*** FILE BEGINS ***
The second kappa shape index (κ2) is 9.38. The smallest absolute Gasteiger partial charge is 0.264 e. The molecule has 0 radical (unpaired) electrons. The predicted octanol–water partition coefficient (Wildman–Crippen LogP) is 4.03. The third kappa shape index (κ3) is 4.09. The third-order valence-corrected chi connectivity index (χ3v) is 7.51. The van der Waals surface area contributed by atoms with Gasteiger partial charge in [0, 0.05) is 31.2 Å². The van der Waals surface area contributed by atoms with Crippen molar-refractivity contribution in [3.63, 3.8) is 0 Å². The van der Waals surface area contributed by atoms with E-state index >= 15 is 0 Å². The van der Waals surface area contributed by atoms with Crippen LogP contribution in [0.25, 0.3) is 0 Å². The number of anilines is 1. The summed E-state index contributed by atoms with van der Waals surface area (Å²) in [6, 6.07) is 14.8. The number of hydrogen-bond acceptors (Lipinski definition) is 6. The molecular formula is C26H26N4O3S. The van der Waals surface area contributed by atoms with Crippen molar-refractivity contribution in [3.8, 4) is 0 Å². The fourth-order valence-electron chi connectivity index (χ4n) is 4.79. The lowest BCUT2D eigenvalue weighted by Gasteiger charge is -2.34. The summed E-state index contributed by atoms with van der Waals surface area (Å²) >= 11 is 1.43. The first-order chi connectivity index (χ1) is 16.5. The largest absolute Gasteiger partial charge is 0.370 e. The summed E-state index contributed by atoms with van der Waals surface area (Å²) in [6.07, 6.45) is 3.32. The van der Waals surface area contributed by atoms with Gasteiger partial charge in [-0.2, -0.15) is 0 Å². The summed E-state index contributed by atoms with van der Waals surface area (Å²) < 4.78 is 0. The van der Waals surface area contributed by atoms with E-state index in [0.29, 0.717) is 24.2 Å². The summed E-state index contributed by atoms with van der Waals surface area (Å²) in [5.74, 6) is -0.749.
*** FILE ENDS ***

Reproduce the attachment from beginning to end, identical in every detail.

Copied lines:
The second kappa shape index (κ2) is 9.38. The smallest absolute Gasteiger partial charge is 0.264 e. The molecule has 0 radical (unpaired) electrons. The predicted octanol–water partition coefficient (Wildman–Crippen LogP) is 4.03. The third kappa shape index (κ3) is 4.09. The third-order valence-corrected chi connectivity index (χ3v) is 7.51. The van der Waals surface area contributed by atoms with Gasteiger partial charge in [0, 0.05) is 31.2 Å². The van der Waals surface area contributed by atoms with Crippen molar-refractivity contribution in [3.63, 3.8) is 0 Å². The van der Waals surface area contributed by atoms with E-state index >= 15 is 0 Å². The van der Waals surface area contributed by atoms with Crippen LogP contribution in [0.25, 0.3) is 0 Å². The number of anilines is 1. The summed E-state index contributed by atoms with van der Waals surface area (Å²) in [6, 6.07) is 14.8. The number of hydrogen-bond acceptors (Lipinski definition) is 6. The molecular formula is C26H26N4O3S. The van der Waals surface area contributed by atoms with Crippen molar-refractivity contribution in [3.8, 4) is 0 Å². The fourth-order valence-electron chi connectivity index (χ4n) is 4.79. The lowest BCUT2D eigenvalue weighted by Gasteiger charge is -2.34. The summed E-state index contributed by atoms with van der Waals surface area (Å²) >= 11 is 1.43. The first-order chi connectivity index (χ1) is 16.5. The largest absolute Gasteiger partial charge is 0.370 e. The summed E-state index contributed by atoms with van der Waals surface area (Å²) in [6.07, 6.45) is 3.32. The van der Waals surface area contributed by atoms with Gasteiger partial charge in [-0.2, -0.15) is 0 Å². The summed E-state index contributed by atoms with van der Waals surface area (Å²) < 4.78 is 0. The van der Waals surface area contributed by atoms with E-state index in [0.29, 0.717) is 24.2 Å². The summed E-state index contributed by atoms with van der Waals surface area (Å²) in [5.74, 6) is -0.749.